Pro-lifers try to shut down debate, call MP a ‘murderer‘

THURWINGOWA MP Aaron Harper says he's been called a "murderer" and told he will "go to hell" simply for chairing a committee hearing submissions on decriminalising abortion.

Speaking to the Bulletin Mr Harper said a long week of travelling around Queensland listening to opinions on the State Government's proposed pregnancy termination bill had been trying for all members of the Parliamentary health committee.

"I've been called a murderer, I'll be going to hell, judged by God, simply because it's before our health committee, that's from the Right to Lifers," he said.

Mr Harper said the committee heard "tragic cases" from brave women who spoke publicly about their decision to terminate a pregnancy for a variety of reasons.

"There wouldn't have been a person on the committee that wasn't moved by the stories that we've heard," he said.

After hearings in Townsville, Cairns and Brisbane last week the committee will now prepare a report to be tabled to Parliament by October 5.

Mr Harper said he did not want to anticipate the results of the report but believed a previous report by the Queensland Law Reform Commission laid out a clear case for treating pregnancy termination as a health issue.

"The Queensland Law report … states it belongs as a health issue between a woman, her treating specialist and her family," he said.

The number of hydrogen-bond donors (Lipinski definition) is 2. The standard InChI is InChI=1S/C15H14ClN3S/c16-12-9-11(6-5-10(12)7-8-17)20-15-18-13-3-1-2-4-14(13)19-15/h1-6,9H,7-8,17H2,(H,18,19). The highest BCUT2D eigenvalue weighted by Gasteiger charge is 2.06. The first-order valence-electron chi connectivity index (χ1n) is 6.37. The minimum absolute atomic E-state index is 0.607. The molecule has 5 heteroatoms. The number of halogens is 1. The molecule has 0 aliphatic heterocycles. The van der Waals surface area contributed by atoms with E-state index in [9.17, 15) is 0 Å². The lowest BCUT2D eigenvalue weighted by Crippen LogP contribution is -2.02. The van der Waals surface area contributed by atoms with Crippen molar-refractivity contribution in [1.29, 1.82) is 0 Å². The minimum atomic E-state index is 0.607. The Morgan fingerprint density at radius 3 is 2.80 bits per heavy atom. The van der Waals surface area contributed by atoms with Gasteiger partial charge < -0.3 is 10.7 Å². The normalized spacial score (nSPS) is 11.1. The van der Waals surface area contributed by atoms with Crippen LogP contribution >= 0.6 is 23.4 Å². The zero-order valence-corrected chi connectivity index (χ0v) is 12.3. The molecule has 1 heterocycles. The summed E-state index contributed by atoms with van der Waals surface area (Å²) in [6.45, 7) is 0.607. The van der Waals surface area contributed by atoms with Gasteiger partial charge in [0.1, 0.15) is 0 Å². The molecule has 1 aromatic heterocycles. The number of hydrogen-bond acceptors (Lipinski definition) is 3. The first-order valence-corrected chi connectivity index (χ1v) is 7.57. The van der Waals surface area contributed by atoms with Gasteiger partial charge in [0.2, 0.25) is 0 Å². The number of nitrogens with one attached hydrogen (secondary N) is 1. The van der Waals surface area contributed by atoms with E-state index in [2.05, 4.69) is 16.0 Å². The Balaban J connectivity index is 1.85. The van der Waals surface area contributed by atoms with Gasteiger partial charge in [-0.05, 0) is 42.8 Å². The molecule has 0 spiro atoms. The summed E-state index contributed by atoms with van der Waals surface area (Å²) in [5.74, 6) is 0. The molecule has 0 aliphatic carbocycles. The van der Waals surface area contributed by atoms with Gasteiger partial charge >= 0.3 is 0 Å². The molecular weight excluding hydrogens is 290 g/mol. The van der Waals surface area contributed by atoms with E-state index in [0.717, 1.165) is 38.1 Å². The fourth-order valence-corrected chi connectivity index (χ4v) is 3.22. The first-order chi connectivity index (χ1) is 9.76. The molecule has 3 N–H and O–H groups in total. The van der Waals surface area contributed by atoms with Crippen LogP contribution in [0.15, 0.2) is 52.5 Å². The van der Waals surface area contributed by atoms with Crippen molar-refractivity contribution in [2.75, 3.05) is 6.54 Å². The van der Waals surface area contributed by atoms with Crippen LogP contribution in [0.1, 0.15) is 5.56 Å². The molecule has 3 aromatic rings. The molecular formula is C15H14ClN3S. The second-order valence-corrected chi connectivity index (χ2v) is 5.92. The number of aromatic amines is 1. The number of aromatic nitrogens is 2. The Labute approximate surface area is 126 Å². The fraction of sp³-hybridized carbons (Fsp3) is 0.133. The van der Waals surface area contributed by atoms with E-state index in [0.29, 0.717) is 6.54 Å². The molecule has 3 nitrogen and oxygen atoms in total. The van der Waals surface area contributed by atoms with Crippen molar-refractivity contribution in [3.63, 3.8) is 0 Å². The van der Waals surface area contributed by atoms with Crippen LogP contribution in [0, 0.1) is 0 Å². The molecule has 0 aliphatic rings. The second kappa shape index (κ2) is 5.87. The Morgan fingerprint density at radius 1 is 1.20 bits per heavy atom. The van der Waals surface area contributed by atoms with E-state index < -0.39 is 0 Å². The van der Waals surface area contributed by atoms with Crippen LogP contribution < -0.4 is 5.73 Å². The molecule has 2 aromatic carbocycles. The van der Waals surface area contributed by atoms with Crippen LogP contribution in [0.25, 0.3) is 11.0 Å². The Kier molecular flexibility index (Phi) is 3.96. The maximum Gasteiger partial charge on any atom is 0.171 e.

Mr Harper said he believed LNP leader Deb Frecklington should allow her MPs to have a conscience vote before the report is released.

"Saying you'll wait for the report is a political decision and this issue should be above politics," he said.

Mr Harper said he was also disappointed by the Katter's Australia Party MPs' decision to vote against the bill without considering the public submissions.

"I say to them, you've not listened to your constituents," he said.

"Time and time again in those 10,000 submissions we read from rural and remote Queenslanders that want access to services."

Meanwhile on Friday Townsville Catholic Bishop Tim Harris, who has been a vocal opponent of the bill, emailed residents asking for their "counsel".

In the email, viewed by the Bulletin Bishop Harris said the bill was "uncharted territory" for Queensland.

"Legislation has been introduced that does very little to address access to appropriate reproductive health services, rather it is simply a poorly thought out attempt to push an agenda on behalf of pro-abortion MPs," he said.

Bishop Harris said he was concerned the bill did not mention supporting women "before or after the fact".

But during the Townsville hearing, manager of the counselling service Children By Choice Daile Kelleher said it was not the place of a Government to mandate counselling for every woman.

The proposed bill will allow women to have an abortion on request up to 22 weeks gestation.

It also includes the introduction of "safe access zones" of 150 metres around clinics.